Wednesday, January 1, 2014


It's no fair, I know.

Sugar can really mess with you. And me. All of us. Especially during the holiday season, aka Sweetapalooza.

There was a time, a dozen decades ago or so, when sugar was only available to the wealthy.  So back then diabetes was considered a rich man's disease.

Then sugar became cheap and plentiful. And then it was analyzed in labs in the search for even cheaper and more plentiful ways of sweetening mass-produced food products.

Now everyone has diabetes.

Well, ok, I exaggerate sometimes. But really, it's absurd how much sugar and other sweetening products we consume, knowingly and not-so-knowingly. Google it, "How much sugar does the average American consume?"

The more refined a carbohydrate source is, the more of an impact it has on your insulin levels. Your body absorbs any and all carbohydrates quickly, compared with protein- or fat-based foods. The more refined or sugar-like the food, the faster it is digested and absorbed, and the more your body responds with a release of insulin.  Simplistically speaking, insulin is a hormone which helps transport energy into cellular storage. Carbohydrates break down to blood sugar and insulin helps move blood sugar into storage.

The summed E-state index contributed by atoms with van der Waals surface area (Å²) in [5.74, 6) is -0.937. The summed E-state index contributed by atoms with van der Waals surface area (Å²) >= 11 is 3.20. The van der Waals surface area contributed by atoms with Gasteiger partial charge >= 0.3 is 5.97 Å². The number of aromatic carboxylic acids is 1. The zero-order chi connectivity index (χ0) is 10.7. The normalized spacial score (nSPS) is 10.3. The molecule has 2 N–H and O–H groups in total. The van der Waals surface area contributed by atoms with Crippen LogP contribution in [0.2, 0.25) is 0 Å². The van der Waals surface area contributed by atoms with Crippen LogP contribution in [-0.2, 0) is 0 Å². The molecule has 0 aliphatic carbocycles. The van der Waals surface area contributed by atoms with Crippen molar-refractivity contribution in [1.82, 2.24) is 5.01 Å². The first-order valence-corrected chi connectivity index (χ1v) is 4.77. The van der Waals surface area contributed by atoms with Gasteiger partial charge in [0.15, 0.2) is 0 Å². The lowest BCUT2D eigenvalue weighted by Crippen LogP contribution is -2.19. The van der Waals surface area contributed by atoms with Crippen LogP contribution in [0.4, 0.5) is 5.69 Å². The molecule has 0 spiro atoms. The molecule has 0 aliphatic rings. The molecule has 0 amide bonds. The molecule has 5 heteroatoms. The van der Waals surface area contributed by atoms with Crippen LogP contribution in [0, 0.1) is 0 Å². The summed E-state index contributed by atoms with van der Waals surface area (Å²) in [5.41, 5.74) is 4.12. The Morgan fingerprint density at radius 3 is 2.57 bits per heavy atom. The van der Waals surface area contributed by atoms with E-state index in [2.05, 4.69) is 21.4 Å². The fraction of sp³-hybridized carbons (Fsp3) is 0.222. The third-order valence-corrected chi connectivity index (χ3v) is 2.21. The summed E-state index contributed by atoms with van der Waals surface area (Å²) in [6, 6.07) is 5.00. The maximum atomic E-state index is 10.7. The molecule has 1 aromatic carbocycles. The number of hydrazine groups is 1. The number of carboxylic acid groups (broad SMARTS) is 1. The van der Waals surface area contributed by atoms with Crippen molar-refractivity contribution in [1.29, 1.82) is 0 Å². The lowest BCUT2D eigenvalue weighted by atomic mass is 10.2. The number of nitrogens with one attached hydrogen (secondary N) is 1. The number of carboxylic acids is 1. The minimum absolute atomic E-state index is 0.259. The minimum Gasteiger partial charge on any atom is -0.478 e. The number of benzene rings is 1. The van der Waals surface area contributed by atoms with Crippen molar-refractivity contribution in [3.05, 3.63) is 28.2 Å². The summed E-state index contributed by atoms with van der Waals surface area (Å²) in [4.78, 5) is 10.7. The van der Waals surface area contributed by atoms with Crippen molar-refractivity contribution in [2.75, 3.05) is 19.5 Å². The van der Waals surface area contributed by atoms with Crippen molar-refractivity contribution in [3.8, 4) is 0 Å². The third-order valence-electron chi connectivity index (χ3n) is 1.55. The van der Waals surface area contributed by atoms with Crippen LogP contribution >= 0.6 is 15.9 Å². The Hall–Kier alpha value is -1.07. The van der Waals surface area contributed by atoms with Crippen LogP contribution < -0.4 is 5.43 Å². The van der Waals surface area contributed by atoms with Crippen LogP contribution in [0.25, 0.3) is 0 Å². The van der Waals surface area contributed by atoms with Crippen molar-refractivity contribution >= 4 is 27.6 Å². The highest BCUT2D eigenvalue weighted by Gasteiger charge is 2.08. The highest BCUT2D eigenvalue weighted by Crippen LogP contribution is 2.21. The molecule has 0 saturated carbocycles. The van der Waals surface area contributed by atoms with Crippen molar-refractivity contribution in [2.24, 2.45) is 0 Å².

Did you see that part that said insulin is a hormone? If you repeatedly overload your system with sugar or refined carbohydrates, you also repeatedly demand an insulin response. If your system is repeatedly imbalanced by excessive insulin demand, the rest of your hormonal system becomes imbalanced as well... not to mention other systems such as immune, metabolic, and so on.

This can get ferociously complicated.

Here's how you feel when you've had too much sugar:  Pumped, then lethargic; sleeping fitfully; experiencing skin erruptions or joint discomfort; having mood swings; and, having digestive distress.

Sounds hormonal, doesn't it?

Is insulin response the only reason to steer clear of excess sugar and carbohydrate consumption? No, but it is a darn good one.

Quoting Dr. Mark Hyman, "Now that science has proven that processed food—and especially sugar—is addictive, the conversation has changed. When your brain is hooked on drugs, it is a fiction that willpower and personal responsibility alone will solve the problem."

So is your brain and body hooked on sugar? Let's get you some help with that. You can start with The A.L.I.V.E. protocol... those of you who have the binder, dive back in! Those of you who don't can ask me about embarking on the protocol, 8 weeks of change. Or we can have a "Pantry Raid!" Kick the overprocessed foods in your house to the curb, and replace them with healthier choices. Then, learn to prepare simple, healthy food to nourish, satisfy, and heal you.

Small steps, small changes, accumulating benefits daily, adding up to a better you. Sounds sweet, yes?

Happy New Year, and Be Well!

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